Curator Rayna Green shares artifacts relating to an upcoming program on Mexican-American food. View the archived video of the program on UStream.
When you and your friends chowed down on Seven Layer Dip, guacamole, salsa, chips, and quesadillas during the Super Bowl last Sunday, when you last drove in to your favorite chain for those crispy orange tacos, or walked up to the new hip food truck for a kimchi taco, you might not have known you were part of a revolution. But revolution it is and revolutionary you are even if all you've done—like millions of others in the United States and a big chunk of the world—is expand your food repertoire to include foods derived from and inspired by the food of indigenous and modern Mexico.
FOOD: Transforming the American Table, 1950-2000 features a section (pictured above) on the Mexican Food Revolution, which documents one of the major changes in what and how we eat. Through that exhibition case, public programs here at the museum, our website, and in recent research published by journalist Gustavo Arellano (Taco USA: How Mexican Food Conquered America) and historian Jeffrey Pilcher (Planet Taco: A Global History of Mexican Food), you and many others will find out just how much a part of the Mexican Food Revolution you've become.
Conception (Concha) Sanchez' tortilla-making apron, mill (molino), and tortilla press (tortilladora) from her California home tortilleria are up on the left side of the case. These tell of the small and community-based beginnings of "Taco U.S.A" (the subject Arellano will discuss in a webcast this Saturday). From her locally sold tortillas and tamales to the global spread of "Planet Taco" (the angle Pilcher takes in Saturday's program) of once regional Tex-Mex, we can follow the path of the revolution in the millions of frozen margaritas from Mariano Martinez' Dallas restaurant to the menus, cookbook, and frozen food served up by the Cuellar family's restaurant chain that stretches from Dallas to Dubai.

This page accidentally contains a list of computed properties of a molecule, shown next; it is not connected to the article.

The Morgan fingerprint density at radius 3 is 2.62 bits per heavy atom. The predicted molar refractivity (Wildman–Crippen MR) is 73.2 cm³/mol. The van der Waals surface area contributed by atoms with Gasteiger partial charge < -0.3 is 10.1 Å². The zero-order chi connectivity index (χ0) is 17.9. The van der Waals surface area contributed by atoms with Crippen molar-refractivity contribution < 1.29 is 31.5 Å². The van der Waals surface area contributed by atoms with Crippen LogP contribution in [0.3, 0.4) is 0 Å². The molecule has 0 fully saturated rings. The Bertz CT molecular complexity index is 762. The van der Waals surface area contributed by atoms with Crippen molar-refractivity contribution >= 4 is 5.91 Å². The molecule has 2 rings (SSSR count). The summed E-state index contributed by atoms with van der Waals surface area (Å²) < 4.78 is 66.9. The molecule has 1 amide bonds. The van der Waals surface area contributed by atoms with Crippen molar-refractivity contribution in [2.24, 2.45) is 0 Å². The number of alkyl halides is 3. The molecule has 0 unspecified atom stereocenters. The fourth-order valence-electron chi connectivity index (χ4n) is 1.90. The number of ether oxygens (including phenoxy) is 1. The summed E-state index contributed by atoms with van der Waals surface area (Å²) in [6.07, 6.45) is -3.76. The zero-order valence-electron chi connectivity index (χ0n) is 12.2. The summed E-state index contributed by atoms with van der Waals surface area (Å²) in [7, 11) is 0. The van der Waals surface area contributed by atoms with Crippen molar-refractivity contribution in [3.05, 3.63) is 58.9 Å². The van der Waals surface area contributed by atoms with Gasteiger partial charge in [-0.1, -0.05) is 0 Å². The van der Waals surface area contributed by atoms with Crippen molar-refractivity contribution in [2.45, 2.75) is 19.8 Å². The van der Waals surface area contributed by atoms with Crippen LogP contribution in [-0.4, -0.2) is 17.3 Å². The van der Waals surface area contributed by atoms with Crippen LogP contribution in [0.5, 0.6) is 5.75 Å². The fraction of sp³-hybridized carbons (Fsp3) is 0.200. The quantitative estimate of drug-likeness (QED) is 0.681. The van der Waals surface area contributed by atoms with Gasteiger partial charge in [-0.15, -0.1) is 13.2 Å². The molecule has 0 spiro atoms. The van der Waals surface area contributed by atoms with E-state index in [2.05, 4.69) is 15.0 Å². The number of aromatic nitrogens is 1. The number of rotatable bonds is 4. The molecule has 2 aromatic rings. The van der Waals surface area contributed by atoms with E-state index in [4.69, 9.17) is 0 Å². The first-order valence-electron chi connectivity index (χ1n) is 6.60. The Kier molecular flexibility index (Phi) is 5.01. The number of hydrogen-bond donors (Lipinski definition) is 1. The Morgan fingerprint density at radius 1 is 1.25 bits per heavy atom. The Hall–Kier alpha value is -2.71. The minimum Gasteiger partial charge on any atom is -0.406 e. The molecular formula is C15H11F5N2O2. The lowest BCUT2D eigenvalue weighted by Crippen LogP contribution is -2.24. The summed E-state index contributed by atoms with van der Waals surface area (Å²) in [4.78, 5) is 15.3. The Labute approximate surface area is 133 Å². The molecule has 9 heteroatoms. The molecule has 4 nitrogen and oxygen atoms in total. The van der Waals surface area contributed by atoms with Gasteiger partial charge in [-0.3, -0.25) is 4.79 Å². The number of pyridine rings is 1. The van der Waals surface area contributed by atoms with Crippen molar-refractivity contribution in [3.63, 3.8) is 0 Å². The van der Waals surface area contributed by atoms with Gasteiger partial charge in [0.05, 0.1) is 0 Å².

In the middle of the case, we can see the popularity of Mexican-American food in Nordic Ware's 1960s packaging of The Mexican Kitchen, which included a tortilla press, a crispy taco fryer mold, a small taco salad mold (for those newly popular flour tortillas), and cookbook to teach the new Mexican food home enthusiast to make those restaurant dishes at home. And Art Velasquez' packaging and giant taco salad mold for the products from his new Chicago-based tortilla empire—soon on every grocery shelf—make you realize that the Tex-Mex restaurant in Paris and the Korean fusion taco from the food truck are not so strange after all. The rows of chips, salsas, bean and cheese dips in the grocery stores match up with the miles of tacos and burritos offered in fast food joints from California to Maine and everywhere in between.
Like the chop suey and chow mein, the spaghetti and meatballs that came before them, the tacos and refried beans are American food. Just ask the Super Bowl fans still in a food coma from over-inhalation of Seven Layer Dip (and those gallons of Corona) if they realize just how much a part of the revolution they've become. Welcome to the future on Planet Taco.
Rayna Green is a curator, with specialties in Native American history and food history, who helped develop the new exhibition, FOOD: Transforming the American Table, 1950-2000. Tune in to our Taco Nation/Planet Taco: How Mexican-American Food Conquered the World! panel discussion webcast on February 9, 2013.